What happens now? As with everything in WBAI’s tangled story, it’s a mess in the making. So let’s help out Ariel (who’d now be nearly 60, has moved deeper into Bergen County, and is probably listening to WLTW or maybe WNYC) to understand what these latest developments might mean to the station she used to support back in the 1970s…
-WBAI was never silent. The return of local programming on Thursday was being billed in some quarters as “WBAI returns to the air.” That wasn’t the case, of course: the 99.5 frequency in New York never went off the air amidst the turmoil of the last month, and listeners to some of its most popular shows, such as “Democracy Now!,” never noticed any disruption at all with the switch to the Pacifica Across America schedule. What did go away when the Brooklyn studio was closed in October was a hodgepodge of block programming that was a far cry from the 1970s programming for which Ariel was collecting her “quarters in a paper cup.” And what returned Thursday morning was, from what we’ve heard, a resumption of the nonstop pledge drive that characterized a lot of WBAI’s output in recent months.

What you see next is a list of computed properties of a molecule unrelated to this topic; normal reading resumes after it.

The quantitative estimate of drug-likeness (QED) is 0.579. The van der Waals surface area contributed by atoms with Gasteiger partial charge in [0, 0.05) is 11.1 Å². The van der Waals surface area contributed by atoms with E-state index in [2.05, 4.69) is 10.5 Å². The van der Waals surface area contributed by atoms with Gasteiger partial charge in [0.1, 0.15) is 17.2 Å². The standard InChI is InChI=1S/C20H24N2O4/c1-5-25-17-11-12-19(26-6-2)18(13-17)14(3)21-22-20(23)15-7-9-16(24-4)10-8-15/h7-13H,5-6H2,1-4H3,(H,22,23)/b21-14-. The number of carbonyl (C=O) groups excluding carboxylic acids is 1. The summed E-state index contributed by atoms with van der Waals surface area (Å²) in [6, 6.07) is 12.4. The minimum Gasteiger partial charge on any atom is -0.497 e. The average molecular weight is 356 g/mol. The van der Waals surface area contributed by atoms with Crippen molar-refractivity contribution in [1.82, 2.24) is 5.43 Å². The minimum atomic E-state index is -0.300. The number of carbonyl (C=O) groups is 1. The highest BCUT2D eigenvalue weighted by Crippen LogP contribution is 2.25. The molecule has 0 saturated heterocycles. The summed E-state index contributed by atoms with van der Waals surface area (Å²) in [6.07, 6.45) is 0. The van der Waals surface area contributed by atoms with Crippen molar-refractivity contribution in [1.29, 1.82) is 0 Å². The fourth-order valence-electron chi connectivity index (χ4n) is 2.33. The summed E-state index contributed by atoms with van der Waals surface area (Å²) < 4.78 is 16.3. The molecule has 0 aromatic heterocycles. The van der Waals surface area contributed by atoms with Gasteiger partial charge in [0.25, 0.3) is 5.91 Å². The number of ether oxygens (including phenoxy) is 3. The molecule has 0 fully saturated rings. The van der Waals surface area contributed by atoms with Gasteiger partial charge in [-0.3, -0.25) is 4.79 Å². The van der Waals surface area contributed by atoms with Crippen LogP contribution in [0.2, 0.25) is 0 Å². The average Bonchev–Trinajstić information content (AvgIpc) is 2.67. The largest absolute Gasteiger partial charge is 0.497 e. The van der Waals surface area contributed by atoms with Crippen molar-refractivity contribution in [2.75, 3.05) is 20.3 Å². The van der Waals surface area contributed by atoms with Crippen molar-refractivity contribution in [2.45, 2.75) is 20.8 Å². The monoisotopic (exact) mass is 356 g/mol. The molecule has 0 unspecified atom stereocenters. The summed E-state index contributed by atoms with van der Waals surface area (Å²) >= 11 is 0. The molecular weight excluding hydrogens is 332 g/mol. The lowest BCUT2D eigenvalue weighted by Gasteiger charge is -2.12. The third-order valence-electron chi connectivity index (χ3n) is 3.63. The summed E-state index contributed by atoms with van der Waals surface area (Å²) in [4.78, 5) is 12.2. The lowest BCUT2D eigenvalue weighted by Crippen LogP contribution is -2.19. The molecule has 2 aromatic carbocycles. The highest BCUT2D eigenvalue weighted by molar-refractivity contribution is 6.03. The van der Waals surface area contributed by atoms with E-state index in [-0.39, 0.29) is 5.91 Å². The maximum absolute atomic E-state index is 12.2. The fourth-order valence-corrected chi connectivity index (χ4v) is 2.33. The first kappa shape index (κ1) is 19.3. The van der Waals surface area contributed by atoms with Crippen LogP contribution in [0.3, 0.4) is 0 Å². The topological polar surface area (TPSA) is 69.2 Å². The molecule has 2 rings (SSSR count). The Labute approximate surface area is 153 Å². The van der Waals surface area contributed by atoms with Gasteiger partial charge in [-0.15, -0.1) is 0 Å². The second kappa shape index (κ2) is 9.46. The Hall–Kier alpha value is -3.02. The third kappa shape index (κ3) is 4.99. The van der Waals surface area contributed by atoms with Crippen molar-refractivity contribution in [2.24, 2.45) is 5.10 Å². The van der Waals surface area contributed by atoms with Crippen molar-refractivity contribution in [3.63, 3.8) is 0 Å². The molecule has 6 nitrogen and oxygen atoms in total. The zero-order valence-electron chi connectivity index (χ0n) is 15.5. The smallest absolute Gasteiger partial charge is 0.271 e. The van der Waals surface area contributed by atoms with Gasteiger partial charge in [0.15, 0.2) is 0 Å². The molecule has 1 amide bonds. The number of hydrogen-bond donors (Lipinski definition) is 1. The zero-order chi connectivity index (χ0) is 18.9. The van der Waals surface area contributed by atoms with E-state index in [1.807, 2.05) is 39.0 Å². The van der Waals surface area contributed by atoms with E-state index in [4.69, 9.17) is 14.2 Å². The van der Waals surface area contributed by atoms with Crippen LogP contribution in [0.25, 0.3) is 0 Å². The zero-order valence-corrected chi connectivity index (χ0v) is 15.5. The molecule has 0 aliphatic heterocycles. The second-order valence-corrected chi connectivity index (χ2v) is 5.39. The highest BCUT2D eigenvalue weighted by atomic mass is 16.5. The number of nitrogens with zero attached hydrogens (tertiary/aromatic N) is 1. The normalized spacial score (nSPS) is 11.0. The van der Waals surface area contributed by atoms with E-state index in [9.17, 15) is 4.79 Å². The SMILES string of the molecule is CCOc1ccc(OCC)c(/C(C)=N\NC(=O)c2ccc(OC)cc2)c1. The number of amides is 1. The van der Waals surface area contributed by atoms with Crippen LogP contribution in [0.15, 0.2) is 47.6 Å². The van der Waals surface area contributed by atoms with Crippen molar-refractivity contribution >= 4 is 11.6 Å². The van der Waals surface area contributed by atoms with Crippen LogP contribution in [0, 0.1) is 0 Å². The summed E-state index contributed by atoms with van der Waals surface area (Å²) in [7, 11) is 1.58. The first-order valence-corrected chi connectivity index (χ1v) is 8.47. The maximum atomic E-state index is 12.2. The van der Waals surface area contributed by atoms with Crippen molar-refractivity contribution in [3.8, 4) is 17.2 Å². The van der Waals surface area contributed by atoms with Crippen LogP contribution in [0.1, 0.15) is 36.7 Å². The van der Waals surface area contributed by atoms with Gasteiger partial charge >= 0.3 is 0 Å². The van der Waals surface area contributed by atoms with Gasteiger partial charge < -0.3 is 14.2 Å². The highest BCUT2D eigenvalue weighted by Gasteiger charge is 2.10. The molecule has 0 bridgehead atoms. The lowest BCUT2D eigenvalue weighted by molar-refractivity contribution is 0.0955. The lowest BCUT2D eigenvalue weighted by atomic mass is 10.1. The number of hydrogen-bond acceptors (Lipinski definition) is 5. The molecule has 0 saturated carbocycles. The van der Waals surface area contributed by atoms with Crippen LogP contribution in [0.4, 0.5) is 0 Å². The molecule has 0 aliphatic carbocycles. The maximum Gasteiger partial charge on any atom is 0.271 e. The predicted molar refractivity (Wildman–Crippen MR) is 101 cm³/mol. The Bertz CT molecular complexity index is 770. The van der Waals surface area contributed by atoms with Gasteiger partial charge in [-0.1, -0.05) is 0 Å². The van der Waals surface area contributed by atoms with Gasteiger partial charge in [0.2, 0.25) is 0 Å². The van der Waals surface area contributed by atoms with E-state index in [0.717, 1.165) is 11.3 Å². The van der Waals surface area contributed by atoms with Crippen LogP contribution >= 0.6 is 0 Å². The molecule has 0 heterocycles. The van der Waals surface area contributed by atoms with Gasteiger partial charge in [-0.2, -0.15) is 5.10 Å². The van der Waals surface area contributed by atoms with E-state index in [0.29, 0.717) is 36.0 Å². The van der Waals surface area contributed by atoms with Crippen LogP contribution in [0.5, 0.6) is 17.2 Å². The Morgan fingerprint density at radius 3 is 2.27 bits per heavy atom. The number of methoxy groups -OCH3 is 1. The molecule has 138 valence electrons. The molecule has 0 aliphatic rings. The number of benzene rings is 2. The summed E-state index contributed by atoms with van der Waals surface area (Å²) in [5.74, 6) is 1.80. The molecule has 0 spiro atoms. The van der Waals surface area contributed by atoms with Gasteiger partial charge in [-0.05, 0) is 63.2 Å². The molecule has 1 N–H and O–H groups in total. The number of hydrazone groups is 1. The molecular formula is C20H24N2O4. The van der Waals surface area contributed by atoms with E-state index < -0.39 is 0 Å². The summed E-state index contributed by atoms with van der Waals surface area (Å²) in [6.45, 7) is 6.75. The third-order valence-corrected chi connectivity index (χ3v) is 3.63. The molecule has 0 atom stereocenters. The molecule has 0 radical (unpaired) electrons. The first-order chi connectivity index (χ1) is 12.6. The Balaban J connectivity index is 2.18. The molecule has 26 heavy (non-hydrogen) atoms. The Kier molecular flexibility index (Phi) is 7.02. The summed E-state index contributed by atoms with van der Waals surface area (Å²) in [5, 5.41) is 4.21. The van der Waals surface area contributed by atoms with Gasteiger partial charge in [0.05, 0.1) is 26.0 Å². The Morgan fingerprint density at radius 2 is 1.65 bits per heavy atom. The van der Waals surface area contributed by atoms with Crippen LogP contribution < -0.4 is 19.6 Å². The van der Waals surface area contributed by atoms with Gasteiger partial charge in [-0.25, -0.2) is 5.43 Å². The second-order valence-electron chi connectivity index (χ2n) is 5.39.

–The local WBAI wasn’t financially sustainable. That’s the argument Pacifica national made when it took over in October, saying those nonstop pledge drives simply weren’t bringing in enough money to pay WBAI’s bills, especially as the first installment of the station’s loan was coming due for its new transmitter site at 4 Times Square and the repayment of its debt to its old transmitter landlord, the Empire State Realty Trust. And if the numbers we’re hearing (audience cumes of under 80,000 listeners a week, on a class B signal reaching more than 18 million potential listeners) are accurate, it seems somewhere between unlikely and impossible that WBAI could ever bring in enough listener revenue to be sustainable in its current form.